Letting employers hire young people at wages below the legal minimum for adults is an idea with a simple, straightforward appeal. Make youth labor cheaper, the argument goes, and employers will hire more youths, thereby solving an important social problem at no government cost. But as hearings this week before the Senate labor subcommittee confirmed, the matter is more complicated than that.

Most young people find jobs without much difficulty. Although there are many more youths than there were a decade ago, they are working at a higher rate than ever. Less than 10 percent of them say they need jobs to support themselves or their families. Unemployment is a serious problem for many minority youths, particularly in inner cities. Unfortunately, reducing youth wages won't cure this situation. A 25 percent reduction in the minimum wage -- the largest currently proposed -- might knock about 3 points off the current 19 percent youth unemployment rate. Most of these new jobs, moreover, would go to better-equipped suburban youth. Some jobs would be taken from low-income adults who now work side by side with young people in sales and services.

The fact is that bargain wage rates cannot induce employers to hire youths who lack the skills and work habits they want. Strong evidence is provided by wage-subsidy pilot projects and by the disappointingly low takeup rate for the Targeted Job Tax Credit. This feature of the current tax law reimburses employers for 50 percent of the wages paid to low-income youths and provides a much more generous subsidy than the proposed sub-minimum.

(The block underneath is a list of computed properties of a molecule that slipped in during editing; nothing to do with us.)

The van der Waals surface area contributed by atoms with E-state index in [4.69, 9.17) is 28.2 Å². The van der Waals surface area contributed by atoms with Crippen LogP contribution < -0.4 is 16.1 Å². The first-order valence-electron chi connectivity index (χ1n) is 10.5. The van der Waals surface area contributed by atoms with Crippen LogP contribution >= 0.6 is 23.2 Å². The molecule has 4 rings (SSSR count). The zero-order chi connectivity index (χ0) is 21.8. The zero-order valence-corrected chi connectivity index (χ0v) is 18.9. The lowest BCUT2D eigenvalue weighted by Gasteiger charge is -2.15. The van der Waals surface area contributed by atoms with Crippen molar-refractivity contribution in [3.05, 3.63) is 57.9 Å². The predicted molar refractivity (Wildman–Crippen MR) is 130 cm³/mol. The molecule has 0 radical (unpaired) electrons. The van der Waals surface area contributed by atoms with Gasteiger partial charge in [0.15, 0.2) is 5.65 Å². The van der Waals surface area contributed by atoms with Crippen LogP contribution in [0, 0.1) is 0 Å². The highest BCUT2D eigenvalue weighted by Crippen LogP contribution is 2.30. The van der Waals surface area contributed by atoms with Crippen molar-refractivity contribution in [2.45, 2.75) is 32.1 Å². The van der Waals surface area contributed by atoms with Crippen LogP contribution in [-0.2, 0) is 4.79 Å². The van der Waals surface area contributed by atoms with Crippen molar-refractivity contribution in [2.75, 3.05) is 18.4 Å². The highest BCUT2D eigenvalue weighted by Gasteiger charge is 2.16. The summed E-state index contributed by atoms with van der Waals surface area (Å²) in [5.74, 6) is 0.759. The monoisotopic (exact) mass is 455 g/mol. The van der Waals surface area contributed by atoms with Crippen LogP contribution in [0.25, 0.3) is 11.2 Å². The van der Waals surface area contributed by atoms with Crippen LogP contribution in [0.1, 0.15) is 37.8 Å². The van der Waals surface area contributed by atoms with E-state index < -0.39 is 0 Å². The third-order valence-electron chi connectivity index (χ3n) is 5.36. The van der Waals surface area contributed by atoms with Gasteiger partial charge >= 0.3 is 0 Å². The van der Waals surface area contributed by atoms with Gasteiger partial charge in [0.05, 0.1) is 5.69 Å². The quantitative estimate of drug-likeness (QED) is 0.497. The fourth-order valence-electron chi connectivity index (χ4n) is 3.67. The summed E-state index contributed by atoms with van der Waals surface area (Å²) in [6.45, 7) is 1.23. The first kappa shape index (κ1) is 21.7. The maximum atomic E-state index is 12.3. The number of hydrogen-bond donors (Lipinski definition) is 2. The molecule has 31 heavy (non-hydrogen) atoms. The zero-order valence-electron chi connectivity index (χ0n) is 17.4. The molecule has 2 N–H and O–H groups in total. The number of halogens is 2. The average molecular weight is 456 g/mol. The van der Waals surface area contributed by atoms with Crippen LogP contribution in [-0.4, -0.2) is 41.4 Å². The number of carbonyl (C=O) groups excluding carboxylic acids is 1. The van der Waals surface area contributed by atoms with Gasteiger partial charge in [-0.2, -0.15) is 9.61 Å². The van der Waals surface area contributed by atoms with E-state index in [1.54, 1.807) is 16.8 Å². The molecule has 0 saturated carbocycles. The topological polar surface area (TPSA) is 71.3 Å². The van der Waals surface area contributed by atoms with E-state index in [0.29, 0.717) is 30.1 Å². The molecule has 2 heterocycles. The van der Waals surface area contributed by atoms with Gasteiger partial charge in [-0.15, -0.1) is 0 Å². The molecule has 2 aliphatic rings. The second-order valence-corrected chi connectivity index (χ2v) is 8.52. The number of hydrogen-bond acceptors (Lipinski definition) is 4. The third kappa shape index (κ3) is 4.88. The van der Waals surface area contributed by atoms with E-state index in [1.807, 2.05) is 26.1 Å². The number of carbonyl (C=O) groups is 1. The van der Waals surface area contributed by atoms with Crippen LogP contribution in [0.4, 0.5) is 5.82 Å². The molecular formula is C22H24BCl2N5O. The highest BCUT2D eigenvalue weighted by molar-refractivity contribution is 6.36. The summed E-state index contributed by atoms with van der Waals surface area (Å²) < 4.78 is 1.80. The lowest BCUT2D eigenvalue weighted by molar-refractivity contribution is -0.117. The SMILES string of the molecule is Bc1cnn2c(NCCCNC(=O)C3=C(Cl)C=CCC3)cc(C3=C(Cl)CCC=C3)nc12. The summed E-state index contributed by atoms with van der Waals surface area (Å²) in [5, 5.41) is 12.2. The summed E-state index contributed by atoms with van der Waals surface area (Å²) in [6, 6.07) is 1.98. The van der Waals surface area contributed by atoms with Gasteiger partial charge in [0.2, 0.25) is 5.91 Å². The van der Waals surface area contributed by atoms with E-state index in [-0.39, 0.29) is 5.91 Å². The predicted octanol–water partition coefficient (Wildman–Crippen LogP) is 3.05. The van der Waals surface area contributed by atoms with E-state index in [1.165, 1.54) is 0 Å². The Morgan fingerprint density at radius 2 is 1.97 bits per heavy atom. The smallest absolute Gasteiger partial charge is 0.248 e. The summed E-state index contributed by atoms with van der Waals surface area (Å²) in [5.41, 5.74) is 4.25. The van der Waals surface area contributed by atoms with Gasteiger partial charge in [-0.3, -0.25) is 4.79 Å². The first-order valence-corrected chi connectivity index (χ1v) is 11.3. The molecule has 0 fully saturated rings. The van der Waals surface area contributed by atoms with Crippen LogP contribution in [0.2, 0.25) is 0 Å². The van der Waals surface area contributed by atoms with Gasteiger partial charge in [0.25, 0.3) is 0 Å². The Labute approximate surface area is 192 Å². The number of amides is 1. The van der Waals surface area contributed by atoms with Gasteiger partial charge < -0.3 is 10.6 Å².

There is a trickier factor. Lower wages may allow employers to hire more workers. But as supply-side theory teaches us, lower wages reduce incentives for work. This, plus fears about opening the door to a higher adult minimum, may help explain the absence from the sub-minimum hearings of some usually enthusiastic employer groups. Not only have some traditionally low-wages, high-turnover employers recently expressed little interest in expanding this kind of employment; some are reportedly talking instead of raising wages to attract and hold a more qualified and productive work force.

Many of these concerns were reflected in cautious testimony this week by Labor Secretary Ray Donovan. While supporting a youth sub-minimum wage "in comcept," he called for further study of its practical consequences. Correctly, he noted that a strong economy is the biggest factor in improving job prospects for all young workers, and that in dealing with those youths with special difficulties, a broad-based strategy is needed. No simple answers here.